Academic funding, and medical data

Interesting article over at the New York Times on cancer research strikes a chord in the way academic funding works in general. Too little money to go around, so those who play the game the best get the (research) money. Usually, those who get the money produce results, so I couldn’t say the system is entirely broken. It’s the lack of money that is the bigger problem. (Cue comparisons with defence budgets.)

But much more interesting than the article is one of the comments left. It rings true with my own thoughts on how the government and the health care system should be feeding data back into the research arena:

The problem with medical research, generally, and cancer research, in particular, is that the amount and range of data that is used to map the causes and course of disease is far less than it should be.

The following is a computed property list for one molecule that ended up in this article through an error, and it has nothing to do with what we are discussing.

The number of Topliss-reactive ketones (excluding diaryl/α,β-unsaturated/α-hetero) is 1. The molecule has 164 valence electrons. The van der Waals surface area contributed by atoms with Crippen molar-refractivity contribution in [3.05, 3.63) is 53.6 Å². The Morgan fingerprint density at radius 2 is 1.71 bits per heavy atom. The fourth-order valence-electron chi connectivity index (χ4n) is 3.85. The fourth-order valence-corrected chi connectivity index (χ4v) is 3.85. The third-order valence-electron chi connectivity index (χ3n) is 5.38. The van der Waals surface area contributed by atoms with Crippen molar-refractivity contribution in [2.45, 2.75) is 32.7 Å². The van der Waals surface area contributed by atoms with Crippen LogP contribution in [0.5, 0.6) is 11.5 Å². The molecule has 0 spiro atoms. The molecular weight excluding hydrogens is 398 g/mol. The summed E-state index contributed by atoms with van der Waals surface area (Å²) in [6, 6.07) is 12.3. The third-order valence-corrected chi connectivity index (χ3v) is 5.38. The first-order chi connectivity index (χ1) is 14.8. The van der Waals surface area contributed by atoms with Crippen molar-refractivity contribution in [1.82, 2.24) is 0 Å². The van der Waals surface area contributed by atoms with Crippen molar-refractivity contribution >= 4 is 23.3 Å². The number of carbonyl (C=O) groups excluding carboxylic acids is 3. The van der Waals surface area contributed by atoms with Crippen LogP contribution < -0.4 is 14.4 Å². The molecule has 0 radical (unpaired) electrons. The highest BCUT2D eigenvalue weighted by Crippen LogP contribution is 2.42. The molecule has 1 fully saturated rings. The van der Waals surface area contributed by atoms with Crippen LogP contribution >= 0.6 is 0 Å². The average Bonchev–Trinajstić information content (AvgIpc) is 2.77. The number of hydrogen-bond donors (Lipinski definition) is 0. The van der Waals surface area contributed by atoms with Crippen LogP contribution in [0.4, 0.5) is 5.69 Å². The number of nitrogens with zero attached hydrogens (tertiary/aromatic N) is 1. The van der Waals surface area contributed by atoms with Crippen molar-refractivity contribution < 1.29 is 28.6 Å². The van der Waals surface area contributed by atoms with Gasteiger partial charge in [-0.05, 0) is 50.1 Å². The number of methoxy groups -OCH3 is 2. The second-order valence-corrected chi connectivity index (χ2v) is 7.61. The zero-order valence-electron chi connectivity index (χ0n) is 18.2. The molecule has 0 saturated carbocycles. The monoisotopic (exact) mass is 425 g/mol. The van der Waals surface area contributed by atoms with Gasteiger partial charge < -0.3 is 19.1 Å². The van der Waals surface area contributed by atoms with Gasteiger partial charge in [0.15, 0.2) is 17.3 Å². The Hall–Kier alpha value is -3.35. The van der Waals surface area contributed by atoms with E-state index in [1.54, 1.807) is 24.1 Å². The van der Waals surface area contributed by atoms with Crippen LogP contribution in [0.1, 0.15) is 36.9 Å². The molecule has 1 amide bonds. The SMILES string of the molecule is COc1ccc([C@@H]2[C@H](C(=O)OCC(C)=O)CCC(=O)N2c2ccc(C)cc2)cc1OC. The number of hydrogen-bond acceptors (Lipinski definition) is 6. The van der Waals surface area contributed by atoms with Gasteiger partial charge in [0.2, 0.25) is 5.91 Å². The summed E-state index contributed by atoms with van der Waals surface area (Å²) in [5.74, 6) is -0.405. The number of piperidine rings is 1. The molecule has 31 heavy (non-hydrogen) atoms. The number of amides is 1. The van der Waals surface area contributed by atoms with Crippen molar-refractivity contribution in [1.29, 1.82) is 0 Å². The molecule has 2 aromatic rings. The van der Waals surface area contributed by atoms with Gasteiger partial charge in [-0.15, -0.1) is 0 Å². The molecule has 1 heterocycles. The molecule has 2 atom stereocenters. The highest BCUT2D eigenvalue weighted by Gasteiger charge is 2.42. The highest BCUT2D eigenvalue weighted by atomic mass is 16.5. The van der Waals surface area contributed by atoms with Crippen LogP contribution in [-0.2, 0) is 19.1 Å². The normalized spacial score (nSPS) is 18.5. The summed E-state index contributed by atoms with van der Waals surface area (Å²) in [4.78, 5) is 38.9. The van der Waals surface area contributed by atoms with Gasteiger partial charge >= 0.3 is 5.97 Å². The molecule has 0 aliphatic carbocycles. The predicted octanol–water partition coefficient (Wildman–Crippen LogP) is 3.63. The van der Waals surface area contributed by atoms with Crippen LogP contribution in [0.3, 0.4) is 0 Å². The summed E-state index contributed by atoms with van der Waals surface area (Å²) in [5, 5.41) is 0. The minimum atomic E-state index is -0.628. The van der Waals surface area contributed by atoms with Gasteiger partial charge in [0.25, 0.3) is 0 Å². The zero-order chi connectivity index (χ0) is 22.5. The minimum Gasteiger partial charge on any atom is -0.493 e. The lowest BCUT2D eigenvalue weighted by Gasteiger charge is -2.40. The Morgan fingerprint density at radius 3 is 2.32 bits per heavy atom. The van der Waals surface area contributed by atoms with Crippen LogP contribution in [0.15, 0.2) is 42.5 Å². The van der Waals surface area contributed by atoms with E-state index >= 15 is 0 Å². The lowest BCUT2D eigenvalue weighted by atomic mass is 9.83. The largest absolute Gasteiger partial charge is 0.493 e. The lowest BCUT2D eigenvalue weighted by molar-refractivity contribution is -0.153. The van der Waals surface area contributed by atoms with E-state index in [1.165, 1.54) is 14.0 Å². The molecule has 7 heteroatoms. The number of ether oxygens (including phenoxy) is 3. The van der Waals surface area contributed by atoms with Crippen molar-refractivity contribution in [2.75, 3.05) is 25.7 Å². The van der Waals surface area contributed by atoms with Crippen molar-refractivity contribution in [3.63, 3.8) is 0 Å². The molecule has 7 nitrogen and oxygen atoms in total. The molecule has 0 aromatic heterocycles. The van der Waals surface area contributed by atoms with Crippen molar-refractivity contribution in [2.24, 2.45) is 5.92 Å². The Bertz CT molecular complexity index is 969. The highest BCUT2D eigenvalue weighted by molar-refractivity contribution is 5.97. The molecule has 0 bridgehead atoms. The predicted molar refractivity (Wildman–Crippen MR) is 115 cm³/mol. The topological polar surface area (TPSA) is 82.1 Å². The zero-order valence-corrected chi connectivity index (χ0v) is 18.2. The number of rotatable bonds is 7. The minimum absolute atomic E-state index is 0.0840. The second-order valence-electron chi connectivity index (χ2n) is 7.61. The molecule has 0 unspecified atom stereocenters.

We must gather consistent and substantial data on large numbers of the population, both those who appear well and those who are ill. […] The best way to accomplish that is to provide every citizen who wants it a substantial medical checkup either once or twice each year. All of that data would be placed in a database maintained by the National Institutes of Health and would be available to any credentialed researcher. Identity of patients would be shielded by assignment of an anonymous ID, that permits tracking of that patients medical history, but that does not otherwise disclose who the patient is.

This would be a gold mine of data, and serve not only to help understand the health of the nation but also to improve it. A gargantuan effort, most definitely, but also an enormous reward.

Pity the idea itself is too far outside of the box.